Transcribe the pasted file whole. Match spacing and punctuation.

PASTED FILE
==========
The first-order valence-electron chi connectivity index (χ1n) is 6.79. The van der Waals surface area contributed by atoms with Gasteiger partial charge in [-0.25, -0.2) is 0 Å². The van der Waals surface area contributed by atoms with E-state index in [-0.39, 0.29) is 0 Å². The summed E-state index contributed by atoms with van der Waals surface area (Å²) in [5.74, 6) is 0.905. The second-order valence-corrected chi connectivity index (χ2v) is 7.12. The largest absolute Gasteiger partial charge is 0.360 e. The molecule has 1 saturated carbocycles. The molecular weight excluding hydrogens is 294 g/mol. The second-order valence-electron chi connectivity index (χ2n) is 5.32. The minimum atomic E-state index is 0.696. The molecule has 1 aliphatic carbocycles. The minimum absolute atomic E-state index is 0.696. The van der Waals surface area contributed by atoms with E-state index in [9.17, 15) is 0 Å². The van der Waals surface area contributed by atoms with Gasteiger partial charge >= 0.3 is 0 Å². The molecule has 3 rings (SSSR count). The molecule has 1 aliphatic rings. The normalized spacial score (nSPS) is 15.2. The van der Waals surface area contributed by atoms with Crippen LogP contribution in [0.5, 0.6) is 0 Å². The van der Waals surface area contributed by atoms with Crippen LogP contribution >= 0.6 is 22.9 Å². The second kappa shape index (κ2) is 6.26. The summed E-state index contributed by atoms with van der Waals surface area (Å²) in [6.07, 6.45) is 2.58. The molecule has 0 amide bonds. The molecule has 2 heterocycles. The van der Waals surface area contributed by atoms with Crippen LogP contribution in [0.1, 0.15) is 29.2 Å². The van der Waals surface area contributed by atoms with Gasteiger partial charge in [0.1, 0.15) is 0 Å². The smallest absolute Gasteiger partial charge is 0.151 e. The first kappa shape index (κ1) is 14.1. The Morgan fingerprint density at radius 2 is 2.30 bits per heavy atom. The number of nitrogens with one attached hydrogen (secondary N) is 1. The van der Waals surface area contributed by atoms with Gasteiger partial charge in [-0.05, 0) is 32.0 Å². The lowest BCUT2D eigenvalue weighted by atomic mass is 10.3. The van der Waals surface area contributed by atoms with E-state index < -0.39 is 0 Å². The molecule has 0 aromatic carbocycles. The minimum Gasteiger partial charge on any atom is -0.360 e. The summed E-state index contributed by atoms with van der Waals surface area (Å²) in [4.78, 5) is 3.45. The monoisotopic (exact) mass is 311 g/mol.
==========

The first-order valence-electron chi connectivity index (χ1n) is 6.79. The van der Waals surface area contributed by atoms with Gasteiger partial charge in [-0.25, -0.2) is 0 Å². The van der Waals surface area contributed by atoms with E-state index in [-0.39, 0.29) is 0 Å². The summed E-state index contributed by atoms with van der Waals surface area (Å²) in [5.74, 6) is 0.905. The second-order valence-corrected chi connectivity index (χ2v) is 7.12. The largest absolute Gasteiger partial charge is 0.360 e. The molecule has 1 saturated carbocycles. The molecular weight excluding hydrogens is 294 g/mol. The second-order valence-electron chi connectivity index (χ2n) is 5.32. The minimum atomic E-state index is 0.696. The molecule has 1 aliphatic carbocycles. The minimum absolute atomic E-state index is 0.696. The van der Waals surface area contributed by atoms with E-state index in [9.17, 15) is 0 Å². The van der Waals surface area contributed by atoms with Gasteiger partial charge >= 0.3 is 0 Å². The molecule has 3 rings (SSSR count). The molecule has 1 aliphatic rings. The normalized spacial score (nSPS) is 15.2. The van der Waals surface area contributed by atoms with Crippen LogP contribution in [0.5, 0.6) is 0 Å². The van der Waals surface area contributed by atoms with Crippen LogP contribution >= 0.6 is 22.9 Å². The second kappa shape index (κ2) is 6.26. The summed E-state index contributed by atoms with van der Waals surface area (Å²) in [6.07, 6.45) is 2.58. The molecule has 0 amide bonds. The molecule has 2 heterocycles. The van der Waals surface area contributed by atoms with Crippen LogP contribution in [0.1, 0.15) is 29.2 Å². The van der Waals surface area contributed by atoms with Gasteiger partial charge in [0.1, 0.15) is 0 Å². The smallest absolute Gasteiger partial charge is 0.151 e. The first kappa shape index (κ1) is 14.1. The Morgan fingerprint density at radius 2 is 2.30 bits per heavy atom. The number of nitrogens with one attached hydrogen (secondary N) is 1. The van der Waals surface area contributed by atoms with Gasteiger partial charge in [-0.05, 0) is 32.0 Å². The lowest BCUT2D eigenvalue weighted by atomic mass is 10.3. The van der Waals surface area contributed by atoms with E-state index < -0.39 is 0 Å². The molecule has 0 aromatic carbocycles. The minimum Gasteiger partial charge on any atom is -0.360 e. The summed E-state index contributed by atoms with van der Waals surface area (Å²) in [4.78, 5) is 3.45. The monoisotopic (exact) mass is 311 g/mol.